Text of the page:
Regardless of the concentration methodology, the sample volume analyzed has decreased over the years among the studies examined (Fig 4). Most of the studies have been published over the second half of the studied period being HAdV detected incidence the highest compared to the incidence of other viruses analyzed. As stated in section 1, more than 80% of the literature analyzed and detected NoV as the major source of the outbreaks although the HAdV occurrence was higher in all the studies where both were analyzed. This confirms that the evaluation of the presence of HAdV could be a useful tool to predict the presence of other waterborne pathogens in groundwater.

Fig 4. Percentage of virus detection according to sample volume analyzed in each of the studies included in this review.

Concentric circles represent waterborne viruses (Human adenovirus (HAdV), Enterovirus (EV), Norovirus (NoV), Rotavirus (RoV) and Hepatitis A and E viruses (HAV and HEV)) and one human fecal indicator (HPyV (Human polyomavirus)) analysed and detected in each of the revised literaure.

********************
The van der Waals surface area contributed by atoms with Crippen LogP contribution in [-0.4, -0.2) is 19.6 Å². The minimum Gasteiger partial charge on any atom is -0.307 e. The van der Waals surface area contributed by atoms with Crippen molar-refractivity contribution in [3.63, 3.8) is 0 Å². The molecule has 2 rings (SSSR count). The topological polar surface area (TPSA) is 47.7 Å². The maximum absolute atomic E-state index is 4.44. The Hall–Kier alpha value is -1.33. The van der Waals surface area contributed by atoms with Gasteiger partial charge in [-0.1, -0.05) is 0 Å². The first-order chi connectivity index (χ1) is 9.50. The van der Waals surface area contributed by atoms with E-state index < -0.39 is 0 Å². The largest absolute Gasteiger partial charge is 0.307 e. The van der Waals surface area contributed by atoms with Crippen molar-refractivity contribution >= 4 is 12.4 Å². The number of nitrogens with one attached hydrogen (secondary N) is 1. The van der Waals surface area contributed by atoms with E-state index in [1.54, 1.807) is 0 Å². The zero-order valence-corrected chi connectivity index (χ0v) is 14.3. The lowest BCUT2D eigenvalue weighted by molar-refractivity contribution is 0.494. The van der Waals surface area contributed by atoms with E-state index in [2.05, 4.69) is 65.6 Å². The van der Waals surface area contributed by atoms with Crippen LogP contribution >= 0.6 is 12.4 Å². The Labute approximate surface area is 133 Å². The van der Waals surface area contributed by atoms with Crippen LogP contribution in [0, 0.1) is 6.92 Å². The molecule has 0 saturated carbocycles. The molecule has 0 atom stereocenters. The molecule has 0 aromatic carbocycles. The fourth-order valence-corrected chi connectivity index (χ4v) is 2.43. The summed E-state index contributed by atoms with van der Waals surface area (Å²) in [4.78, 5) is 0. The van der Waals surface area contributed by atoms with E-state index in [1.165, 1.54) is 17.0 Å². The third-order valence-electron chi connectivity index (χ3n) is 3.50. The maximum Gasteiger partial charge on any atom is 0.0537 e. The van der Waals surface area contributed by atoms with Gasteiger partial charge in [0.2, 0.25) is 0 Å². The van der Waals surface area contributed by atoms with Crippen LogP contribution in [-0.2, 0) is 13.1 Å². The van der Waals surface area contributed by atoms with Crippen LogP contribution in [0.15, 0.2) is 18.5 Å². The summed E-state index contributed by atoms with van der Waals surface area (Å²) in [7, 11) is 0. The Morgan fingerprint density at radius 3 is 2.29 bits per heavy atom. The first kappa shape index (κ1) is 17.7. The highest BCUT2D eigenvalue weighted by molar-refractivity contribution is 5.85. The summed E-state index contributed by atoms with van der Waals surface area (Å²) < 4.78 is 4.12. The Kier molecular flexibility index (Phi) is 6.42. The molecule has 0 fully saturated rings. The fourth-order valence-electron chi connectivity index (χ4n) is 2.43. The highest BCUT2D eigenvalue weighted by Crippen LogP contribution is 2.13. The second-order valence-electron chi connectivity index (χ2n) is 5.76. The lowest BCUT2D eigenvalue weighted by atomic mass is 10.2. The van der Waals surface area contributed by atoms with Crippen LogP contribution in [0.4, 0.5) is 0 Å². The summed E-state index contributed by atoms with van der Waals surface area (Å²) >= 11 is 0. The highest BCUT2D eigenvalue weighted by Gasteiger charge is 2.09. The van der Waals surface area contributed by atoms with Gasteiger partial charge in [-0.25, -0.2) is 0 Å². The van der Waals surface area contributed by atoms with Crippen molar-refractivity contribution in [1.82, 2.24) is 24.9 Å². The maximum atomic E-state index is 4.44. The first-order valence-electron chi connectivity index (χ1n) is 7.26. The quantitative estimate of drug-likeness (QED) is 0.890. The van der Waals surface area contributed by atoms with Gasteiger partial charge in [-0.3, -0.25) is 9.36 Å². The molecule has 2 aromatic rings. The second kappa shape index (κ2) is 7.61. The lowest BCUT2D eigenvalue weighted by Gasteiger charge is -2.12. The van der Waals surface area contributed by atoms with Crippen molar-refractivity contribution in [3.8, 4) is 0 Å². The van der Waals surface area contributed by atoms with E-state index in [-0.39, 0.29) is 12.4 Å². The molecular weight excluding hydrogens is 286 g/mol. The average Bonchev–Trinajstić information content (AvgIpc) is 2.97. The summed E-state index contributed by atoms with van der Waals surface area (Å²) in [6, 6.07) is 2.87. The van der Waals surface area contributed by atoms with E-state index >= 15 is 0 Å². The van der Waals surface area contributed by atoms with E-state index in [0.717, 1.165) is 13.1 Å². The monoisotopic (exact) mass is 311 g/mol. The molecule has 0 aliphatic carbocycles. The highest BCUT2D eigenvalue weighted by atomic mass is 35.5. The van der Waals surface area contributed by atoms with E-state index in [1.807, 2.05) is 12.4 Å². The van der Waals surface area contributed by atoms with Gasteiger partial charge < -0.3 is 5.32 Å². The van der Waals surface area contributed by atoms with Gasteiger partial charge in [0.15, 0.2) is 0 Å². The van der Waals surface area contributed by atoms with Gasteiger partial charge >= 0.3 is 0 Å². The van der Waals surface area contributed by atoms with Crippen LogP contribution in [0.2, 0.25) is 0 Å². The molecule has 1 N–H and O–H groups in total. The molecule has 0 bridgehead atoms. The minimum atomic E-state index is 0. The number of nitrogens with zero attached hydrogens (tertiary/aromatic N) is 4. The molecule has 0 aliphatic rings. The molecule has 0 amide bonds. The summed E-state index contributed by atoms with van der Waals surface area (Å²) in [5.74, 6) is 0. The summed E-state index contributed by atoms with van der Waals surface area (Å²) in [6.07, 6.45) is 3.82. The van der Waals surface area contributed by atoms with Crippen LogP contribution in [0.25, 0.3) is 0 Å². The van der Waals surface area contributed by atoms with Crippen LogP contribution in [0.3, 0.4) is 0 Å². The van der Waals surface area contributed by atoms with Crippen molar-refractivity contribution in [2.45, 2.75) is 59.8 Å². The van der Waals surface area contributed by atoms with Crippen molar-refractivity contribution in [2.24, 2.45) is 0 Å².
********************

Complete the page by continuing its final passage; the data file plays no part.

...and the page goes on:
There is little existing literature on groundwater virome. The relatively low abundance of viral particles within groundwater systems requires cumbersome library preparation protocols to enrich viral RNA and DNA. Despite, pre-amplification protocols, studies reporting the diverse viral communities describe Myoviridae, Siphoviridae and Podoviridae as the three most dominant families in groundwater [13, 100, 101]. All three families are mainly comprised of tailed dsDNA bacteriophages that infect bacteria and archaea. In the recent years, three massive sequencing approaches (High Throughput Sequencing (HTP), Target Enrichment Sequencing (TES) and Amplicon Deep Sequencing (ADS)) have been tailored to study viruses infecting human and other vertebrates [11, 12, 14, 68, 102]. To our knowledge only one study was able to detect waterborne viruses, HAdV 41 and HEV, using a SISPA pre-amplification and a HTP sequencing approach [12]. Avian adenoviruses and sequences related to human and bovine alpha- and gamma-herpesvirus were found in other studies mapping double stranded DNA virus from sub-Saharan urban settlements [11]. While targeted approaches like TES, that uses biotinylated oligonucleotide probes designed to bind coding sequences of specific viral taxa known to infect vertebrates, can provide a snapshot of unexpected viral pathogens and potentially zoonotic pathogens from large volumes of water [14, 68], ADS may provide higher sensitivity for the identification of viral types or variants over specific outbreak investigation.